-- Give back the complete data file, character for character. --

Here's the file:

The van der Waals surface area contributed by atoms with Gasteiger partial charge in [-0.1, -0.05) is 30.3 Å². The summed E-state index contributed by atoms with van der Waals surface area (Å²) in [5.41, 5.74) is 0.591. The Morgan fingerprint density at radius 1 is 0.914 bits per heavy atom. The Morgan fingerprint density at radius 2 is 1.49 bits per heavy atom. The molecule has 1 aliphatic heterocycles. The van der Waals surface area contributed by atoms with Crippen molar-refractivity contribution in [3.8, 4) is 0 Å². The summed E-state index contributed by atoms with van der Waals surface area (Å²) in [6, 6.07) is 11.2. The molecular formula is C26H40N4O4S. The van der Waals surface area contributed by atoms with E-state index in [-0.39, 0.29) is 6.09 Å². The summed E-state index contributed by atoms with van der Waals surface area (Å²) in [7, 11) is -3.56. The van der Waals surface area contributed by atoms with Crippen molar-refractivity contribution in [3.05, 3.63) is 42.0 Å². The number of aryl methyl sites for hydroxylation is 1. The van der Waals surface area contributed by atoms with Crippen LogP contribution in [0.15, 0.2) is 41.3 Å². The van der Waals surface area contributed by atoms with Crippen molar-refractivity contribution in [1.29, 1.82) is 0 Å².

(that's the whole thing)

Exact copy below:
The van der Waals surface area contributed by atoms with Gasteiger partial charge in [-0.1, -0.05) is 30.3 Å². The summed E-state index contributed by atoms with van der Waals surface area (Å²) in [5.41, 5.74) is 0.591. The Morgan fingerprint density at radius 1 is 0.914 bits per heavy atom. The Morgan fingerprint density at radius 2 is 1.49 bits per heavy atom. The molecule has 1 aliphatic heterocycles. The van der Waals surface area contributed by atoms with Crippen molar-refractivity contribution in [3.8, 4) is 0 Å². The summed E-state index contributed by atoms with van der Waals surface area (Å²) in [6, 6.07) is 11.2. The molecular formula is C26H40N4O4S. The van der Waals surface area contributed by atoms with E-state index in [-0.39, 0.29) is 6.09 Å². The summed E-state index contributed by atoms with van der Waals surface area (Å²) in [7, 11) is -3.56. The van der Waals surface area contributed by atoms with Crippen molar-refractivity contribution in [3.05, 3.63) is 42.0 Å². The number of aryl methyl sites for hydroxylation is 1. The van der Waals surface area contributed by atoms with Crippen LogP contribution in [0.15, 0.2) is 41.3 Å². The van der Waals surface area contributed by atoms with Crippen molar-refractivity contribution in [1.29, 1.82) is 0 Å².